“The Line Game”
For the students of Wilson High School in Long Beach, California, school has become a war zone. They live in a world of racially divided clicks and gangs, and each one of them does whatever they can to protect their own kind. Inside the classrooms, students from poorer neighborhoods are assigned separate classes from the "normal" suburban teens. Not that anybody's there to learn. “For these students it's a matter of being babysat during school hours, until they're old enough to drop out on their own.” (Ms.Cambal (department head)) Each of them sit next to their own ethnic group and believe that the world would be a better place without the other “groups”; that is until these poor and divided students step into Ms.Gruwell’s classroom.
The line game is a game that brings the students together and helps them realize how much they have in common. Ms.Gruell puts a line of tape down the middle of the classroom and asks the students questions. If a question applies to them they step forward onto the line. Their teacher begins with simple questions, asking them if they have the resent music album by Snoop Dog, and if they have seen the movie “Boys in the Hood.” With these simple questions the students begin to realize how much they have in common. Then she begins to ask more serious questions like if they live in the projects or have been to juvenile hall or jail. As most of them continue to step on the line they begin to realize that members of each group suffer through the same things day after day. She asks if they know people in the gangs and asks them how many friends they have lost due to gang violence. She connects them to one another and makes then feel pity on each other.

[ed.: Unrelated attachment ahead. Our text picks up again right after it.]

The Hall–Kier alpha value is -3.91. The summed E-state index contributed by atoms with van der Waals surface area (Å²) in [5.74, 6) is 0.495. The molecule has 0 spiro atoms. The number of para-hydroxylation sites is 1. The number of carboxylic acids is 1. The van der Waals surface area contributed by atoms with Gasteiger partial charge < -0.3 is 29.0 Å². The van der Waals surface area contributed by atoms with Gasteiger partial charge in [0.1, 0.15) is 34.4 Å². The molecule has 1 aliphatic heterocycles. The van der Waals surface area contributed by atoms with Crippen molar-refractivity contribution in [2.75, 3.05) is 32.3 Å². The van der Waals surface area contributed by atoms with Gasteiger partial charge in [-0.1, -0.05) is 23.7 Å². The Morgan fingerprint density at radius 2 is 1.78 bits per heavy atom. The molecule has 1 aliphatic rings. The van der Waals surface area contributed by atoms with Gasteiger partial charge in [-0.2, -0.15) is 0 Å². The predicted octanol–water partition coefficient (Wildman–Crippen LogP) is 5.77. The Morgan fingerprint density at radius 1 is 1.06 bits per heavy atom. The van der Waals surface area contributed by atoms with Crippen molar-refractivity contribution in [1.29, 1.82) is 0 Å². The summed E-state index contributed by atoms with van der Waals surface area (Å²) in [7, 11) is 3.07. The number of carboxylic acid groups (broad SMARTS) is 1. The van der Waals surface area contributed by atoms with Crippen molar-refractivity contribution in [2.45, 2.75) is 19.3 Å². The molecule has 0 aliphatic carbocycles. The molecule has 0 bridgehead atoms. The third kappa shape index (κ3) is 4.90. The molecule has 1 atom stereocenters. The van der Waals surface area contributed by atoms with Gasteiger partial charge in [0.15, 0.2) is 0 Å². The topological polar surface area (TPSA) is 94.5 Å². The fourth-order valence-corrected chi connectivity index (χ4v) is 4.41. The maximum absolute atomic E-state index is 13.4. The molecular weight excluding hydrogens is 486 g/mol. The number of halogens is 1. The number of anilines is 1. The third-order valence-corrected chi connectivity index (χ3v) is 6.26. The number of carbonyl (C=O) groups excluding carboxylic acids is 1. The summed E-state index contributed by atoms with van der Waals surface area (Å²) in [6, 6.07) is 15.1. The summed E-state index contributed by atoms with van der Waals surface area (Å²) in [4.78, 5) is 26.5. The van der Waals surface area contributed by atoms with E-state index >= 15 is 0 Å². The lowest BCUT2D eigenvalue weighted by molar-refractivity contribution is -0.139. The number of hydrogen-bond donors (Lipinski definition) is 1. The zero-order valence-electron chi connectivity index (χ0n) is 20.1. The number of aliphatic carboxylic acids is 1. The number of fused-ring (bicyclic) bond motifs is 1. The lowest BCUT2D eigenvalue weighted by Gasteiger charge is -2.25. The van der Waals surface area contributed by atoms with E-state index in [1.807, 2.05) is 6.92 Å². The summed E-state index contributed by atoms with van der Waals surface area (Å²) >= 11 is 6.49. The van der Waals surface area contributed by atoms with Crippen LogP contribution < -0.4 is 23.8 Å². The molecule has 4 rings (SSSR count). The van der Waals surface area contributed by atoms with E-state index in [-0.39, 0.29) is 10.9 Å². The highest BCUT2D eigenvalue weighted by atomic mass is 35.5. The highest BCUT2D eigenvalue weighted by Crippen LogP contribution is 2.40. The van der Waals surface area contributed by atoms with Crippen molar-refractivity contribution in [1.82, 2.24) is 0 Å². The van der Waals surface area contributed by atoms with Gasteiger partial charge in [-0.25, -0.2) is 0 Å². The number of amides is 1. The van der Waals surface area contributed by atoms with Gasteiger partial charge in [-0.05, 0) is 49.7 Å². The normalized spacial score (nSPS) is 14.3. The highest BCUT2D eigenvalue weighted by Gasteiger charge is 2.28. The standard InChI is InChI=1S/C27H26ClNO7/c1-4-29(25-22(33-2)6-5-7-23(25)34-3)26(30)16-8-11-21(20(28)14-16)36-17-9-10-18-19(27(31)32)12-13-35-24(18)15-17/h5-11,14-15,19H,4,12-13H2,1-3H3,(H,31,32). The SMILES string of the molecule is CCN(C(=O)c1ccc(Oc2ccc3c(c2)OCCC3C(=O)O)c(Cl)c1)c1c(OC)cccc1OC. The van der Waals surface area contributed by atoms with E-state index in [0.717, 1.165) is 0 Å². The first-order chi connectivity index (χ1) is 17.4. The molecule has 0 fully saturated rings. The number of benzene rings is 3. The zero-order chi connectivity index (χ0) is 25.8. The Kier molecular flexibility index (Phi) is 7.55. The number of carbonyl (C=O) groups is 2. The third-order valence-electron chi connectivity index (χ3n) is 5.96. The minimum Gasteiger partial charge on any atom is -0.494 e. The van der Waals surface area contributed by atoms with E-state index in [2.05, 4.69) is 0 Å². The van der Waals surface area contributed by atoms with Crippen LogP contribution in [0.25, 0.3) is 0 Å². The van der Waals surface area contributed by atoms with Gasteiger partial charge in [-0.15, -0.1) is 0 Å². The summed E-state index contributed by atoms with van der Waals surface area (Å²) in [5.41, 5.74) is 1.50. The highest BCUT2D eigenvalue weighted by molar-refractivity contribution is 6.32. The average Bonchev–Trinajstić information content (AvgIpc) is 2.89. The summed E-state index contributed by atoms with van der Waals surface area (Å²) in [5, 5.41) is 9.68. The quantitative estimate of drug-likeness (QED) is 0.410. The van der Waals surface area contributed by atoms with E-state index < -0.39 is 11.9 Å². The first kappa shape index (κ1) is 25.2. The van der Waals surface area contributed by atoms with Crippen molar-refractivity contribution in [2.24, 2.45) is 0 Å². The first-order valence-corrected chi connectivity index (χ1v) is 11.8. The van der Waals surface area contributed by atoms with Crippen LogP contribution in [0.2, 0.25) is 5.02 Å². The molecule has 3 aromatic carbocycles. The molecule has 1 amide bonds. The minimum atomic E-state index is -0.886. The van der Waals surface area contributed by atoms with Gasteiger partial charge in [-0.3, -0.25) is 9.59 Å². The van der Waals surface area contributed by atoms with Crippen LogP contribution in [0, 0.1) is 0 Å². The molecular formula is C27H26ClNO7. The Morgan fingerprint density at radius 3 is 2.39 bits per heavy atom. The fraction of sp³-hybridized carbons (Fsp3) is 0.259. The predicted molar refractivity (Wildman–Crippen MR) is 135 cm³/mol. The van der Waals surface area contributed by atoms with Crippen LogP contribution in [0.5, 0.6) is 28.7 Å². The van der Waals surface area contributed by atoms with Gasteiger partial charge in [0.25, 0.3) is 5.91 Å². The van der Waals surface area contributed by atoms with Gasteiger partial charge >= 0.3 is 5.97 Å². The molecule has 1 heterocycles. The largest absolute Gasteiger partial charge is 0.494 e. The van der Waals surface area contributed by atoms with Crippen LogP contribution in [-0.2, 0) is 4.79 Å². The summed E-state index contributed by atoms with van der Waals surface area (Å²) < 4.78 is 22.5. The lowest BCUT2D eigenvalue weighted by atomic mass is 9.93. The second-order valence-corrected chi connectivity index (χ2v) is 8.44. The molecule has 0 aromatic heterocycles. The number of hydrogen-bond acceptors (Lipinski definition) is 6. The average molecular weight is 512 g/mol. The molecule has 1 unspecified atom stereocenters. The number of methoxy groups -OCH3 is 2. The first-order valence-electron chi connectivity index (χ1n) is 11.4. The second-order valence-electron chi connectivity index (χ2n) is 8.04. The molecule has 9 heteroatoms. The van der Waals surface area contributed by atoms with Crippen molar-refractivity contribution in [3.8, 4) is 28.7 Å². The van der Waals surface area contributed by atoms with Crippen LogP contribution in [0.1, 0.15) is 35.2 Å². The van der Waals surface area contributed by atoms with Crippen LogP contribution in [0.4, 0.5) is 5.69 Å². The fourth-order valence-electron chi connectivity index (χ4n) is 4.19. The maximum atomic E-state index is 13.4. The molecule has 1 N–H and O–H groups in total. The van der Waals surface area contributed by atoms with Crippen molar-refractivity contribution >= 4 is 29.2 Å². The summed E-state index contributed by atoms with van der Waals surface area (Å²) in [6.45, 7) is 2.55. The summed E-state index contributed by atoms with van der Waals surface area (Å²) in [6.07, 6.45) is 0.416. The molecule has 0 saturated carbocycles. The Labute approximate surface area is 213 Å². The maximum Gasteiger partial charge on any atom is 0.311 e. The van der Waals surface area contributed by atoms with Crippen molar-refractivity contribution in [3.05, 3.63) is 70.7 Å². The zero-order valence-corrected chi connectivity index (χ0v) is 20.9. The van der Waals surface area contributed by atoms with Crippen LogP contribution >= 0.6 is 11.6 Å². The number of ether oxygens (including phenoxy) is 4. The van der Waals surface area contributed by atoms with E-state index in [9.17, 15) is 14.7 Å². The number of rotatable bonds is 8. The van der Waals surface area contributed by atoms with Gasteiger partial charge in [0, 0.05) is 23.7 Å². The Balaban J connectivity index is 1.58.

This scene knocks me off center because these students are only fourteen and fifteen and they have been through so much. There are 34 students in the class and when Ms.Gruell asks how many live in government housing, everyone but one or two people step on the line. They...